Plan of Salvation Correspondence Course Daily Bible Reading
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Vol. 3, No. 2 Page 15 February, 2001
Reincarnation is the belief that after this life, one will be reborn into another life on earth; and some in this life lived as another person in a previous life. In a survey taken a decade ago, nearly one in four Americans said they believed in reincarnation. It may be more than that now. Where do people in a "Christian nation" come up with such an idea? It certainly does not come from Christian teaching. It has infiltrated from Easter religions, but it is based chiefly upon the reasoning: "If I don't get it right the first time around, I will have another chance."
It is not a new belief. It was introduced into organized religion by the Hindus and later by the Buddhists. Some believed it in New Testament times: Hence the Nero redivivus myth - that Emperor Domitian was a reviving of Nero, the beast of Revelation who received the deadly wound and survived: "the beast that was, and is not, even he is the eighth, and is of the seven" (Revelation 17:11).
Is reincarnation the truth? Or is it just a product of fertile human imagination? The only sure information we have of life before or beyond this life is the Bible. It is the Word of God. If reincarnation is the truth, the Bible will somewhere reveal, confirm and support it. Where is it? Its proponents who claim affiliation with the Christian religion are hard-put to find any Bible support.
Some appeal to Job 1:21-22, where Job says, "Naked came I out of my mother's womb, and naked shall I return thither." They reason: If Job is to return to a womb, it means he will be reborn into another, later life. He says no such thing! If he were speaking literally, it would have to be his own mother's womb he returns to. Actually, he is saying that he can't take this world's goods with him when he leaves this life, so what if he is deprived of them now? He says nothing of another life.
Others think they find an allusion to reincarnation in Jeremiah 1:4-5, where the Lord tells Jeremiah, "Before I formed thee in the belly I knew thee" (1:5). They reason that if God knew Jeremiah before he was conceived, then he must have known him in a previous life. This is reading too much into the passage. It is not speaking about a previous existence but of the foreknowledge of God. "For whom he did foreknow, he also did predestinate…" (Romans 8:29).
Some read in Psalm 139:13-16, "thine eyes did see my substance, yet being unperfect; and in thy book all my members were written, which in continuance were fashioned, when as yet there was none of them" and think they see reincarnation. But nothing in the passage speaks of a previous life.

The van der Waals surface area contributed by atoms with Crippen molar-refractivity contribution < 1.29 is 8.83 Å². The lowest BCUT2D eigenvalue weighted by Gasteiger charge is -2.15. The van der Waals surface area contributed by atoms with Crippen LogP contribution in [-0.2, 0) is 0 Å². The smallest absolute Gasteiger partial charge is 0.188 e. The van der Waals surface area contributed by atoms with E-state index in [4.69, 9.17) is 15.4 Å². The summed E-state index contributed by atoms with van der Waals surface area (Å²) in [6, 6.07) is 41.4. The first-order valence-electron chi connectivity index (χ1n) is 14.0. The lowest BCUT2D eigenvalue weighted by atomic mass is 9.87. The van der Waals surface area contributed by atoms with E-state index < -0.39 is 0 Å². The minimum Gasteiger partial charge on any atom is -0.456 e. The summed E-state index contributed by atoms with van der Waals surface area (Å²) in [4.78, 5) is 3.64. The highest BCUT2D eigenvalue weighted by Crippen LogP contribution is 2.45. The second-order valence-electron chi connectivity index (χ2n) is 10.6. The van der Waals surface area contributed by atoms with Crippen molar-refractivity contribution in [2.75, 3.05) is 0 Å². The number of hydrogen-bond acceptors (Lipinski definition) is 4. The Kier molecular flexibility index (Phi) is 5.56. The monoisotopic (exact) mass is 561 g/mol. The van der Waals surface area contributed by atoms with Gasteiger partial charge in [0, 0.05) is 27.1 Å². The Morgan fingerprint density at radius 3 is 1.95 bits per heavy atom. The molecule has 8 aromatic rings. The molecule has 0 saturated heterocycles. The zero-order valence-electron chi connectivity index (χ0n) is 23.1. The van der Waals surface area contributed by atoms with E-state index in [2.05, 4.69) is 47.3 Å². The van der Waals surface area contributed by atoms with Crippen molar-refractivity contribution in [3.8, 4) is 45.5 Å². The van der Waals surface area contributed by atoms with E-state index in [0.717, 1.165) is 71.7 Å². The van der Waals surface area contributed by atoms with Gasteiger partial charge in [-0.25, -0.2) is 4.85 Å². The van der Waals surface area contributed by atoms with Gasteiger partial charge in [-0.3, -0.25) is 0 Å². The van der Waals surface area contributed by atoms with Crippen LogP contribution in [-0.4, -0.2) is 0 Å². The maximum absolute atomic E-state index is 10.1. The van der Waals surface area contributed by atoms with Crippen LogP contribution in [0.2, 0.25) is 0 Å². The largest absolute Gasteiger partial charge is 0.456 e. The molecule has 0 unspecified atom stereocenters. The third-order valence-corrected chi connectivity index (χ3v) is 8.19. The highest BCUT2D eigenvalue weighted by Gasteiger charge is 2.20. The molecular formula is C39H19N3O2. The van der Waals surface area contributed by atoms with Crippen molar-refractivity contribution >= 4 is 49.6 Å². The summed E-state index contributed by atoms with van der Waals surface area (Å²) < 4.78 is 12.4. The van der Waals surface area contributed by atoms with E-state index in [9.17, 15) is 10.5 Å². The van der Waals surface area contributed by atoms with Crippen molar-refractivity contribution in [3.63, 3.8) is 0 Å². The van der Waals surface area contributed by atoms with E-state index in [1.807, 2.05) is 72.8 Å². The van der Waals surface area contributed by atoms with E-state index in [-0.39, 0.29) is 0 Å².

Others try to find reincarnation in Galatians 1:15-16, where the apostle Paul says that God "separated me from my mother's womb." But this says nothing of a previous life. His existence began in the womb. God separated Paul from his mother's womb to preach Christ to the heathen.
Perhaps the Scripture they use most in their vain attempt to find support for the doctrine of reincarnation is Matthew 11:14, "And if ye will receive it, this is Elias, which was for to come." Combining this with Malachi 4:5-6, they conclude: "See, John the Baptist is the reincarnation of Elijah!" "If you will receive it" means that if you understand and accept reincarnation, you will know that John is actually a reincarnated Elijah! There are two insurmountable obstacles to this conclusion: (1) Elijah's appearance on the mount of transfiguration after this declaration - he still retained his identity; and (2) the correct interpretation is back in Luke 1:17 - John came in the spirit and power of Elijah. It wasn't a literal reincarnation at all. John was like Elijah.
The fact is, there is just no evidence in the Bible that there is such a thing as reincarnation. There is the absence of anyone who had a previous life or will have a future life on earth. On the other hand, the Bible urges folks to live this one life righteously, soberly and godly (Titus 2:11-12). It plainly implies that there will be no second chance. Abraham told the rich man, "thou in thy lifetime" had all the chance you will get (Luke 16:25-31).
There is one verse that forever refutes the theory of reincarnation. Hebrews 9:27 says, "And as it is appointed unto man once to die, but after this the judgment." If reincarnation were a fact, a man would die many times - after each incarnation. Instead of another earthly life following death, there is only the judgment. Just as surely as Jesus suffered only once on the cross for the sins of the many (Hebrews 9:28), so each person lives and dies only once.
May a Christian believe in the doctrine of reincarnation with no harm done? Surely, the honest person is going to believe only that for which he has adequate evidence. (Testimonials of those who "think" they have memories and impressions from a former life are not adequate evidence.) The doctrine of reincarnation is not harmless! It causes folks to procrastinate, to put off doing right because they think they will have a second chance in another life. This is fatal thinking! It builds a false hope - the hope of another chance where there is none. It causes people to speculate idly about another life when their time could be better spent pursuing their present duty. Since we go through life only once, we must be concerned with getting it right, now, the first (only) time through.
No, reincarnation is not the truth. It has no reality. It does not happen.